Are Fido’s days set to be numbered in an over-populated future world where robodog will replace man’s (and woman’s) best friend?
A shared evolution spanning thousands of years may come to an abrupt halt if new research from the University of Melbourne is to be believed. As reported in E&T, this research suggests that owning real pets will become a luxury in an over-populated future world, and the answer lies in robotic pets.
Is this a grim glimpse into Earth’s dystopian future, an idea reminiscent of Philip K Dick’s ‘Do Androids Dream of Electric Sheep’, or does animal welfare researcher Dr Jean-Loup Rault have a point? His paper, in the latest edition of Frontiers in Veterinary Science, agues that robopets could well replace the real thing in households worldwide in as little as ten years’ time, as our infatuation with technology grows and more people migrate to high-density city living.
In Philip K Dick’s vision, the basis for the 1982 film epic 'Blade Runner', the remains of a radiation-addled human populace live in dense, decaying cities in a post-apocalyptic near-future where animals are rare. To own and keep a live animal is a sign of status, but many people turn to the much cheaper synthetic, or ‘electric’, animals to keep up the pretence.
“It might sound surreal for us to have robotic or virtual pets, but it could be totally normal for the next generation,” Dr Rault said. “If 10 billion human beings live on the planet in 2050 as predicted, it’s likely to occur sooner than we think.”
Capacity for love
Dr Rault embarked on the research after discovering a huge lack of information about how technology may influence our relationships with animals in the future. With words that seem to echo the film’s storyline, he suggests that with the growing potential of robotic technology coupled with advances in artificial intelligence we will come to think of robot pets, as well as those kept in virtual reality, as a social norm. “We are already seeing people form strong emotional bonds with robot dogs in Japan,” he added.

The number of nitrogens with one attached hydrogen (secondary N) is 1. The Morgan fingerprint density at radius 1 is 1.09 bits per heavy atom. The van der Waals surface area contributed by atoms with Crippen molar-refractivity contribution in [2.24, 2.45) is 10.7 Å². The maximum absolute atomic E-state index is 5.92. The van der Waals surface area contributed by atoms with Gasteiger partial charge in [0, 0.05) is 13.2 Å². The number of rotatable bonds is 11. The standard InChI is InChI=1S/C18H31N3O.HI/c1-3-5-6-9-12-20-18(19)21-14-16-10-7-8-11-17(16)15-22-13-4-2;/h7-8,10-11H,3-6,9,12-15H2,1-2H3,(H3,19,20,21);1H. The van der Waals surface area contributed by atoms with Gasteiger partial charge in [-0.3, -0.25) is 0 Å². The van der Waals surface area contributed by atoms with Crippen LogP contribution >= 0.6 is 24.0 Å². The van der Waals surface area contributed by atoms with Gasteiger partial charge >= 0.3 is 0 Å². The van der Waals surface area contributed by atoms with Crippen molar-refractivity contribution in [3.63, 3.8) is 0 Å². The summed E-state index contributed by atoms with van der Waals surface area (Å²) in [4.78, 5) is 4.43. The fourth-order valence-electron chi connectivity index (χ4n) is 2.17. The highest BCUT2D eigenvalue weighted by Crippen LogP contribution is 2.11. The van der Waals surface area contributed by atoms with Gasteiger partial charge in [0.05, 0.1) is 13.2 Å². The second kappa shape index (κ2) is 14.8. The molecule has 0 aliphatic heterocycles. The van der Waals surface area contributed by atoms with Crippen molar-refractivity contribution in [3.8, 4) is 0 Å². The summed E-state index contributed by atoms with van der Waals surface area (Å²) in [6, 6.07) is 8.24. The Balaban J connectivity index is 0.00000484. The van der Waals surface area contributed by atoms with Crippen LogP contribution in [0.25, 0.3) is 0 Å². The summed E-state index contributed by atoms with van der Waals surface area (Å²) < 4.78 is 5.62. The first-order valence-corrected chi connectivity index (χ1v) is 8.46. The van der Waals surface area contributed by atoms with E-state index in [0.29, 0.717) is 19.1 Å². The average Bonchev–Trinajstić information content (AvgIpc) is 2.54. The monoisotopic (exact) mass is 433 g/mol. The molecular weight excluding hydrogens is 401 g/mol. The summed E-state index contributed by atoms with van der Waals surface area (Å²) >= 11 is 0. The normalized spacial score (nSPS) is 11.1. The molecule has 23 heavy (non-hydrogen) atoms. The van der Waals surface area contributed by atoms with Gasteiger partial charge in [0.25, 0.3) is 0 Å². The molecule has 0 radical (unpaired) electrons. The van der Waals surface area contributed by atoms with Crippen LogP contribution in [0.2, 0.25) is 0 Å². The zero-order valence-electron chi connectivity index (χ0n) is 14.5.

Indeed, we’ve come a long way since the Tamagotchi craze of the mid-1990s. In Japan last year a mass funeral was held for a number of Sony Aibo dogs whose owners had developed deep attachments to them. In his paper, Dr Rault suggests that we could be forced to “update the definition of pets as an animal or an artificial device kept for pleasure”.
Meaning ‘pal’ or ‘partner’ in Japanese, Aibo is an iconic series of robotic pets designed and manufactured by Sony and introduced in May 1999, with new models released every year until 2005. Marketed for domestic use as entertainment robots, Aibos had working joints, a microphone and speakers allowing them to respond to simple commands. In addition, other characteristics were specifically designed to encourage an emotional bond in the human ‘owner’; these included a sensor for touching, the ability to hear and recognise its name, a limited ability to see pink objects, vocalisations to express ‘mood’, and a set of predetermined actions such as walking, paw shaking and ball-chasing.